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Where Overzealous Design Can Cause Your Web Pages to Fail

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Advanced Web technologies can make your site attractive and show your dedication to the cutting edge. However, if they're used improperly, these technologies can remove people from your constituency of potential viewers. Finding the right balance between the two is one of the most difficult jobs you may have. Kyle Cassidy offers some tips for creating accessible Web pages for the broadest field of viewers.

Several years ago, I was on the Web looking for the universal remote code for my VCR, the three digit number that enables a universal remote control to send commands to video equipment such as my tape player. It should have taken seconds to find, but the company that made my VCR got clever and had a huge graphic on its site that looked like a remote control image mapped to links.

To make things more exciting, when I moused over the button, a Java script window popped up the name of the link (Downloads, News, Products) in a little window on a graphic of a television screen. Alas, at the time I didn't have a Java-compatible browser, and a quick glance at the source code clued me in on the fact that I needed it. So, at 9600 baud, I updated my Web browser, set up Java, and then reloaded the Web page. Then each time I moused over a button, I had to wait for the TV screen graphic to download before I could continue.

Needless to say, this turned what should have been a five-minute operation into a multihour operation that left me angry and frustrated at the manufacturer of my equipment. You would think that now, in the future, this wouldn't happen anymore. But, alas, it does—and all too frequently.

If You Can't Say It in Lynx, What Are You Really Trying to Say?

Boil your Web page down to its core components. What do you need to say? Then consider whether you're saying it in too complex a manner. When your users come to your Web page, are they getting information about your company, or are they getting messages like, "This page provides potentially unsafe information to an Active X control. Your current security settings prohibit running controls in this manner. As a result, the page may not display correctly." or "You are not authorized to use this code." or "This parameter is incorrect."?

Let's take a look at an attractive Web page (see Figure 1).

Figure 1 Here's a nice, ordinary Web page.

On its face, this page may seem perfectly simple and easily navigable. But let's see how some people view it (see Figure 2).

Figure 2 Same page, different browser.

This is the same Web page in Lynx, a popular text-only Web browser. The page will look like this to people who have graphics turned off for bandwidth reasons, to people who have graphics-incapable browsers, and to blind people using Braille navigators or speech synthesizers. What this page needed to say was very simple: The title of the document ("The Media in Peril") and then links for Home, Introduction, Danger Signs, Examples of Reporting, and Recommendations. The graphics version says all this, but it takes 200K to do it and the site fails at even simple navigation for anyone not using a certain set of tools.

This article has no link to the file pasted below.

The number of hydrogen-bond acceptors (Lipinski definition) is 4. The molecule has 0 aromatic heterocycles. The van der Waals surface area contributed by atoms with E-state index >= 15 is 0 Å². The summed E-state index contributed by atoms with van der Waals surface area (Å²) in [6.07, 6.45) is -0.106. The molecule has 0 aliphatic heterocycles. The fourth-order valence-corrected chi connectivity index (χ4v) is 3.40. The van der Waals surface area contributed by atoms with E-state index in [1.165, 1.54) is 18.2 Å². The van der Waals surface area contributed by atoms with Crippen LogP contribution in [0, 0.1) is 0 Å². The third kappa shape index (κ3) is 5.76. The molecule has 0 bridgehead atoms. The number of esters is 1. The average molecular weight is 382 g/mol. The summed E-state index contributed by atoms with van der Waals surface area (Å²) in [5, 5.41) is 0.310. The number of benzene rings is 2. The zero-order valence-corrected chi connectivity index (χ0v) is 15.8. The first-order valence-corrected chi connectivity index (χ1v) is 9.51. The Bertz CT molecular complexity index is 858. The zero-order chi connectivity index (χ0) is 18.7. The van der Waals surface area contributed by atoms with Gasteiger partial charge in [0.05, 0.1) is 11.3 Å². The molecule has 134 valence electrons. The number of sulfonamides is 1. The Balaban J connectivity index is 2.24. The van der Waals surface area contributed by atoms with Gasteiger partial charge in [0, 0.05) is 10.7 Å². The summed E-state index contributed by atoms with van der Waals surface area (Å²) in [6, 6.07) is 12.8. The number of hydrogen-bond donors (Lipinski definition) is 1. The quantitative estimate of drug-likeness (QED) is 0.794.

Even worse, if your Web site relies upon tools such as Flash, your viewers could very well be seeing nothing but an error message (see Figure 3).

Figure 3 Viewers without the necessary browser requirements might not see your page at all.

ActiveX controls are programs that execute on your computer, the same as running an .exe file. Of course, the problem with allowing an unknown computer to run code on your computer is the potential for maliciousness. ActiveX controls can delete files if they feel like it. For this reason, there are two basic types of ActiveX controls: signed and unsigned. Signed ActiveX controls have a certificate of authenticity from a place such as VeriSign that basically says, "This person wrote this control." For example, signed controls allow you to trust ActiveX controls authored by Microsoft or other vendors you know.

Unsigned controls, however, have no certificate of authenticity. They can be anything. Normally, on a Web page, the ActiveX control is performing some innocuous graphical functionality, such as an animation. However, there's nothing stopping an unsigned ActiveX control from doing something evil. For this reason, Internet Explorer ships with security set to Medium, which limits the running of unsigned ActiveX. System administrators may also set security to High, which prohibits it completely.

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